Xeroderma Pigmentosum Group A Suppresses Mutagenesis Caused by Clustered Oxidative DNA Adducts in the Human GenomeReport as inadecuate




Xeroderma Pigmentosum Group A Suppresses Mutagenesis Caused by Clustered Oxidative DNA Adducts in the Human Genome - Download this document for free, or read online. Document in PDF available to download.

Clustered DNA damage is defined as multiple sites of DNA damage within one or two helical turns of the duplex DNA. This complex damage is often formed by exposure of the genome to ionizing radiation and is difficult to repair. The mutagenic potential and repair mechanisms of clustered DNA damage in human cells remain to be elucidated. In this study, we investigated the involvement of nucleotide excision repair NER in clustered oxidative DNA adducts. To identify the in vivo protective roles of NER, we established a human cell line lacking the NER gene xeroderma pigmentosum group A XPA. XPA knockout KO cells were generated from TSCER122 cells derived from the human lymphoblastoid TK6 cell line. To analyze the mutagenic events in DNA adducts in vivo, we previously employed a system of tracing DNA adducts in the targeted mutagenesis TATAM, in which DNA adducts were site-specifically introduced into intron 4 of thymidine kinase genes. Using the TATAM system, one or two tandem 7,8-dihydro-8-oxoguanine 8-oxoG adducts were introduced into the genomes of TSCER122 or XPA KO cells. In XPA KO cells, the proportion of mutants induced by a single 8-oxoG 7.6% was comparable with that in TSCER122 cells 8.1%. In contrast, the lack of XPA significantly enhanced the mutant proportion of tandem 8-oxoG in the transcribed strand 12% compared with that in TSCER122 cells 7.4% but not in the non-transcribed strand 12% and 11% in XPA KO and TSCER122 cells, respectively. By sequencing the tandem 8-oxoG-integrated loci in the transcribed strand, we found that the proportion of tandem mutations was markedly increased in XPA KO cells. These results indicate that NER is involved in repairing clustered DNA adducts in the transcribed strand in vivo.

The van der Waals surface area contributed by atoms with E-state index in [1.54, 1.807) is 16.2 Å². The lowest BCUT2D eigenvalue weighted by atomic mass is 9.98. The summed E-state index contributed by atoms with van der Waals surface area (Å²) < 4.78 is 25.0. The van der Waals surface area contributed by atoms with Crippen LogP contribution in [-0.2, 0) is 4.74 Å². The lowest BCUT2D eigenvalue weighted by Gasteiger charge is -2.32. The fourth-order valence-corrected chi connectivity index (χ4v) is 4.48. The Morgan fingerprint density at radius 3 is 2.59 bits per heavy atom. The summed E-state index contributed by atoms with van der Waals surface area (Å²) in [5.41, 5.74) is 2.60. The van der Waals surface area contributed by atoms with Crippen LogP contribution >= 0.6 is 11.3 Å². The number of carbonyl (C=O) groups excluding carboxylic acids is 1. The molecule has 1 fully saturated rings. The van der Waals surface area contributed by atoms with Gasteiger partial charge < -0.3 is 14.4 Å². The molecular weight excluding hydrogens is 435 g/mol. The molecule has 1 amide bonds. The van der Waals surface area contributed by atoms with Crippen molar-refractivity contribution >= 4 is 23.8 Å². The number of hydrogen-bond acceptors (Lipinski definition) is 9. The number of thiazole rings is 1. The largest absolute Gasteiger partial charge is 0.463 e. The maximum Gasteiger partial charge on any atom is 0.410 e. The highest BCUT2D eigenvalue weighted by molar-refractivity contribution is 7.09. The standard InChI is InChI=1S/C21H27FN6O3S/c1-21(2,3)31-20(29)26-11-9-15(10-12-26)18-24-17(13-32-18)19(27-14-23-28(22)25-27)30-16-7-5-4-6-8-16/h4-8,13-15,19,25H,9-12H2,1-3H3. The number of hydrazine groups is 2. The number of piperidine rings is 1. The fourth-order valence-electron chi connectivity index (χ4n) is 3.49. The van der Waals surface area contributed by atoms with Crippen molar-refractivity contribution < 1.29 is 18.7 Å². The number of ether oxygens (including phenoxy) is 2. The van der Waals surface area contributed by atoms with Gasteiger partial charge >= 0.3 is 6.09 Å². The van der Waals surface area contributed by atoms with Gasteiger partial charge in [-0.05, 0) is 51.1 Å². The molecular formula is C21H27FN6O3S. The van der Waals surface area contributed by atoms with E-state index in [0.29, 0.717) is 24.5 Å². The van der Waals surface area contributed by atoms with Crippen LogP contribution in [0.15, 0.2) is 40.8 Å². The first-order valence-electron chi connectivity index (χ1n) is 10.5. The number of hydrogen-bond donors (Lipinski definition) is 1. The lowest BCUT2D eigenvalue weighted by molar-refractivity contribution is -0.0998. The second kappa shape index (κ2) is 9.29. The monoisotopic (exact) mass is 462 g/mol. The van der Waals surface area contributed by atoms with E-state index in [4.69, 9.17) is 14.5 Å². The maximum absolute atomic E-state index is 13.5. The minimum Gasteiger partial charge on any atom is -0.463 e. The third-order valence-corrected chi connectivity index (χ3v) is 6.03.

Author: Akira Sassa , Nagisa Kamoshita, Yuki Kanemaru, Masamitsu Honma, Manabu Yasui

Source: http://plos.srce.hr/



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